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The Phillips Curve

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  • Category: Economics

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Phillips (1958) was a British economist who charted for the first time the relationship between changes in money wages and unemployment.  The implication of what came to be known as the Phillips Curve, was that low inflation is incompatible with low unemployment, so therefore governments would have to decide on their economic policies with the best possible combination of inflation and unemployment in view.  Also according to the originator of the Phillips Curve, it was at a 2.5 percent unemployment rate that the economy could maintain stable wages, with an inflation rate that would be neither high nor low.

     During periods of low unemployment, the economy would have to experience an increase in inflation, which would raise money wages.  Conversely, in times of low inflation, unemployment tends to be high.  This, indeed, is the relationship between the unemployment and money wages as depicted through the Phillips Curve (See Appendix).  Although Phillips had shown that the economy could maintain stable wages at 2.5 percent unemployment rate, the latter rate does not apply to all economies at all times.  The Phillips Curve is described as a “relative relationship,” where the unemployment is deemed “high or low relative to the so-called natural rate of unemployment,” and similarly the inflation is deemed high or low “relative to the expected rate of inflation” (DeLong, 1998).  The natural rate of unemployment occurs when inflation is zero, that is, neither high nor low, but stable (Akerlof et al., 2000).

     Also according to the model proposed by Phillips, the economy may expect inflation to rise or fall with respect to the unemployment rate.  The natural or equilibrium unemployment rate, also called the NAIRU (Non-Accelerating Inflation Rate of Unemployment) determines whether inflation would rise or fall in the near future.  When the actual unemployment rate is above the NAIRU, the economy is expected to experience a fall in inflation, given that lower money wage rates may very well accompany an increase in employment in the future.

On the other hand, when the actual unemployment rate is below the NAIRU, the economy may expect to see a rise in inflation, which would increase money wage rates and also increase unemployment until the actual unemployment rate is equal to the NAIRU (Lansing, 2000).  Thus, the Phillips curve provides an “explanation for inflation,” an essential economic factor which is “generated by the pressures of excess demand as an economy approaches and exceeds the full employment level of output” (“Inflation”).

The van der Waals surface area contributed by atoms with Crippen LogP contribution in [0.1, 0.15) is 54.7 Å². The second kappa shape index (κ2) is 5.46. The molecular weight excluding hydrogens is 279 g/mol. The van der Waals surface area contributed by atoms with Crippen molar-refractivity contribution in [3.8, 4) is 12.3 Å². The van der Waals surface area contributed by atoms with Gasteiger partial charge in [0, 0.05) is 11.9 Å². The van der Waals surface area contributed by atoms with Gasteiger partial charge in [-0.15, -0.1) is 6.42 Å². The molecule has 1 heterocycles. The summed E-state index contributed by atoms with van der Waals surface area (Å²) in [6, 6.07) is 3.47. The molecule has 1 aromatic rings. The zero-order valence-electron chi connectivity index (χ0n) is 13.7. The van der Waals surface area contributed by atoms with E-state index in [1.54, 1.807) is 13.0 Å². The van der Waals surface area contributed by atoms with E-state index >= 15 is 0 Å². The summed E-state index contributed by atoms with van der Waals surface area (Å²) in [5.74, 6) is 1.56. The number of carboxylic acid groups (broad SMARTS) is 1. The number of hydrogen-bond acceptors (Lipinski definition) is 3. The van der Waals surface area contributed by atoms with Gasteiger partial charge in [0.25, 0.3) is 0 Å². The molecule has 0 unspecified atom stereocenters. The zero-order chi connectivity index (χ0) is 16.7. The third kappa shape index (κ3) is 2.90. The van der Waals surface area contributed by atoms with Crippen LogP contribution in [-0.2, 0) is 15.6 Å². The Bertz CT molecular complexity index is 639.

The model proposed by Phillips also failed during the latter half of the 1990s when the United States economy experienced “low and falling inflation” in combination with “low and falling unemployment.”  New technologies are said to have been driving the trend.  All the same, it became evident once again that since the Phillips Curve does not take into account other factors that may impact inflation and/or unemployment at any given time, the model is incomplete.  Hence, the Phillips Curve as it exists today cannot be depended upon for an accurate forecasting of inflation.  Economists have been considering updating the model proposed by Phillips, given that this model has proved to be useful in the short-run (Lansing).

     Indeed, the Phillips Curve continues to describe a relationship between unemployment and inflation in the short-run, although the slope of the Curve appears to change even during the short-run because of changes in various factors affecting the economy.  Because of the variability of slope of the Curve, economists cannot depend upon it to forecast the “actual magnitude of future inflation.”  Instead, the Phillips Curve continues to be useful only for predicting the “direction of change of future inflation” (Lansing).


Akerlof, G. A., Dickens, W. T., & Perry G. L. (2000). Near Rational Wage and Price

Setting and the Long Run Phillips Curve. Brookings Papers on Economic Activity, Vol. 1.

DeLong, J. B. (1998). The Phillips Curve. Retrieved 5 May 2007, from http://www.j-bradford-


Inflation and the Phillips Curve. Retrieved 5 May 2007, from


Lansing, Kevin J. (2002, October 4). Can The Phillips Curve Help Forecast Inflation?

Federal Reserve Bank of San Francisco. Retrieved 5 May 2007, from http://www.frbsf.org/publications/economics/letter/2002/el2002-29.pdf.

Phillips, A. W. H. (1958, November). The Relationship Between Unemployment and the

Rate of Change of Money Wage Rates in the United Kingdom, 1861-1967. Economica NS, Vol. XXV, 283-99.

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